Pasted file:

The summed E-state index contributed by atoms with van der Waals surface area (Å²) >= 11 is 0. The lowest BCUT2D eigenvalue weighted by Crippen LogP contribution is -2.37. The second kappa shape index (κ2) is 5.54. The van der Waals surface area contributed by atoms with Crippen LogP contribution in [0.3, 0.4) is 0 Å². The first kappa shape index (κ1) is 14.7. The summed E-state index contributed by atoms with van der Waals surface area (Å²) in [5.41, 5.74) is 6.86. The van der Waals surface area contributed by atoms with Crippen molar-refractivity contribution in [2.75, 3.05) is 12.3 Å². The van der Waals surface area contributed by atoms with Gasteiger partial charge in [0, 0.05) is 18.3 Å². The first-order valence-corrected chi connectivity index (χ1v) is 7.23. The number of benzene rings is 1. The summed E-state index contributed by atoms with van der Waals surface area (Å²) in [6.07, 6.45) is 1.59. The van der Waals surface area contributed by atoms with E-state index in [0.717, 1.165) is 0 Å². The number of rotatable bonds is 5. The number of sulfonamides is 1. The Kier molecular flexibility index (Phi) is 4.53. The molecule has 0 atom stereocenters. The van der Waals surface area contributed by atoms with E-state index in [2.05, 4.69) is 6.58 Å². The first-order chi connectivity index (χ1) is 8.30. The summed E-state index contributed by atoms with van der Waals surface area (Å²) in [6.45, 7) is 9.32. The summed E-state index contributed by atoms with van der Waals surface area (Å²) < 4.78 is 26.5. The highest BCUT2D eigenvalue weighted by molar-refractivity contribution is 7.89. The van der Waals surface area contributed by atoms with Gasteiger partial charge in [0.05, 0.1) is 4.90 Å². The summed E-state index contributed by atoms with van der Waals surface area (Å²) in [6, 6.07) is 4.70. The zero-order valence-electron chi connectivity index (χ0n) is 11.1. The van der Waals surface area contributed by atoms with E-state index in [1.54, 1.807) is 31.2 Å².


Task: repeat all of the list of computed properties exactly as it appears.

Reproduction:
The summed E-state index contributed by atoms with van der Waals surface area (Å²) >= 11 is 0. The lowest BCUT2D eigenvalue weighted by Crippen LogP contribution is -2.37. The second kappa shape index (κ2) is 5.54. The van der Waals surface area contributed by atoms with Crippen LogP contribution in [0.3, 0.4) is 0 Å². The first kappa shape index (κ1) is 14.7. The summed E-state index contributed by atoms with van der Waals surface area (Å²) in [5.41, 5.74) is 6.86. The van der Waals surface area contributed by atoms with Crippen molar-refractivity contribution in [2.75, 3.05) is 12.3 Å². The van der Waals surface area contributed by atoms with Gasteiger partial charge in [0, 0.05) is 18.3 Å². The first-order valence-corrected chi connectivity index (χ1v) is 7.23. The number of benzene rings is 1. The summed E-state index contributed by atoms with van der Waals surface area (Å²) in [6.07, 6.45) is 1.59. The van der Waals surface area contributed by atoms with E-state index in [0.717, 1.165) is 0 Å². The number of rotatable bonds is 5. The number of sulfonamides is 1. The Kier molecular flexibility index (Phi) is 4.53. The molecule has 0 atom stereocenters. The van der Waals surface area contributed by atoms with E-state index in [2.05, 4.69) is 6.58 Å². The first-order chi connectivity index (χ1) is 8.30. The summed E-state index contributed by atoms with van der Waals surface area (Å²) in [6.45, 7) is 9.32. The summed E-state index contributed by atoms with van der Waals surface area (Å²) < 4.78 is 26.5. The highest BCUT2D eigenvalue weighted by molar-refractivity contribution is 7.89. The van der Waals surface area contributed by atoms with Gasteiger partial charge in [0.05, 0.1) is 4.90 Å². The summed E-state index contributed by atoms with van der Waals surface area (Å²) in [6, 6.07) is 4.70. The zero-order valence-electron chi connectivity index (χ0n) is 11.1. The van der Waals surface area contributed by atoms with E-state index in [1.54, 1.807) is 31.2 Å².